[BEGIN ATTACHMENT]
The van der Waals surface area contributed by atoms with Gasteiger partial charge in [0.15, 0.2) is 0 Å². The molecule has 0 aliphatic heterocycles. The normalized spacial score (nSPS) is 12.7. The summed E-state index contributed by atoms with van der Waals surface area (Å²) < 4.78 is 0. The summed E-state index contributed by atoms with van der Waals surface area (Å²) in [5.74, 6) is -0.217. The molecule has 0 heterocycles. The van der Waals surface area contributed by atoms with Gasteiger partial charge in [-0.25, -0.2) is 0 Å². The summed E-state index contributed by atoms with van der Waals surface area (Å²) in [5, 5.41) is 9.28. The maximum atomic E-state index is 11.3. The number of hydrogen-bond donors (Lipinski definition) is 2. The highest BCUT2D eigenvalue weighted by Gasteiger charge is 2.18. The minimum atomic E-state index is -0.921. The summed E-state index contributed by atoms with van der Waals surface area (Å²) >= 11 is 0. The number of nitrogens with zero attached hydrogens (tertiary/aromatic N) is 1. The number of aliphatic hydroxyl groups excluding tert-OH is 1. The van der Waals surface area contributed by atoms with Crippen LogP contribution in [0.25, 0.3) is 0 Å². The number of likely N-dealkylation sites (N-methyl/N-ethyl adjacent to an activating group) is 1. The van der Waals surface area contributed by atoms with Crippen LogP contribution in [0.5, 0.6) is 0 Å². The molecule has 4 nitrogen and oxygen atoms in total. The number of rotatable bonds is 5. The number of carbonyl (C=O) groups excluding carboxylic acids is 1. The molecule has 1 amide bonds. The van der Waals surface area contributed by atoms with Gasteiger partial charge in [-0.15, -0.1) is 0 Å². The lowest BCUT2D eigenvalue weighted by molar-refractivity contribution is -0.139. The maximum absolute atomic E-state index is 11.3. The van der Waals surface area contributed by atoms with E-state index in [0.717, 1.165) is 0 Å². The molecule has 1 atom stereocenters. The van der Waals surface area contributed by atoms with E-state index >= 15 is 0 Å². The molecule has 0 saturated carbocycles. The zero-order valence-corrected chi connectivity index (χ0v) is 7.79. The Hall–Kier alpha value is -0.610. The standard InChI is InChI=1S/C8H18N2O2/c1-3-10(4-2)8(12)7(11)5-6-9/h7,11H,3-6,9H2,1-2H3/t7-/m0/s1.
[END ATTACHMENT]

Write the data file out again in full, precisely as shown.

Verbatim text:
The van der Waals surface area contributed by atoms with Gasteiger partial charge in [0.15, 0.2) is 0 Å². The molecule has 0 aliphatic heterocycles. The normalized spacial score (nSPS) is 12.7. The summed E-state index contributed by atoms with van der Waals surface area (Å²) < 4.78 is 0. The summed E-state index contributed by atoms with van der Waals surface area (Å²) in [5.74, 6) is -0.217. The molecule has 0 heterocycles. The van der Waals surface area contributed by atoms with Gasteiger partial charge in [-0.25, -0.2) is 0 Å². The summed E-state index contributed by atoms with van der Waals surface area (Å²) in [5, 5.41) is 9.28. The maximum atomic E-state index is 11.3. The number of hydrogen-bond donors (Lipinski definition) is 2. The highest BCUT2D eigenvalue weighted by Gasteiger charge is 2.18. The minimum atomic E-state index is -0.921. The summed E-state index contributed by atoms with van der Waals surface area (Å²) >= 11 is 0. The number of nitrogens with zero attached hydrogens (tertiary/aromatic N) is 1. The number of aliphatic hydroxyl groups excluding tert-OH is 1. The van der Waals surface area contributed by atoms with Crippen LogP contribution in [0.25, 0.3) is 0 Å². The number of likely N-dealkylation sites (N-methyl/N-ethyl adjacent to an activating group) is 1. The van der Waals surface area contributed by atoms with Crippen LogP contribution in [0.5, 0.6) is 0 Å². The molecule has 4 nitrogen and oxygen atoms in total. The number of rotatable bonds is 5. The number of carbonyl (C=O) groups excluding carboxylic acids is 1. The molecule has 1 amide bonds. The van der Waals surface area contributed by atoms with Gasteiger partial charge in [-0.15, -0.1) is 0 Å². The lowest BCUT2D eigenvalue weighted by molar-refractivity contribution is -0.139. The maximum absolute atomic E-state index is 11.3. The van der Waals surface area contributed by atoms with E-state index in [0.717, 1.165) is 0 Å². The molecule has 1 atom stereocenters. The van der Waals surface area contributed by atoms with E-state index >= 15 is 0 Å². The molecule has 0 saturated carbocycles. The zero-order valence-corrected chi connectivity index (χ0v) is 7.79. The Hall–Kier alpha value is -0.610. The standard InChI is InChI=1S/C8H18N2O2/c1-3-10(4-2)8(12)7(11)5-6-9/h7,11H,3-6,9H2,1-2H3/t7-/m0/s1.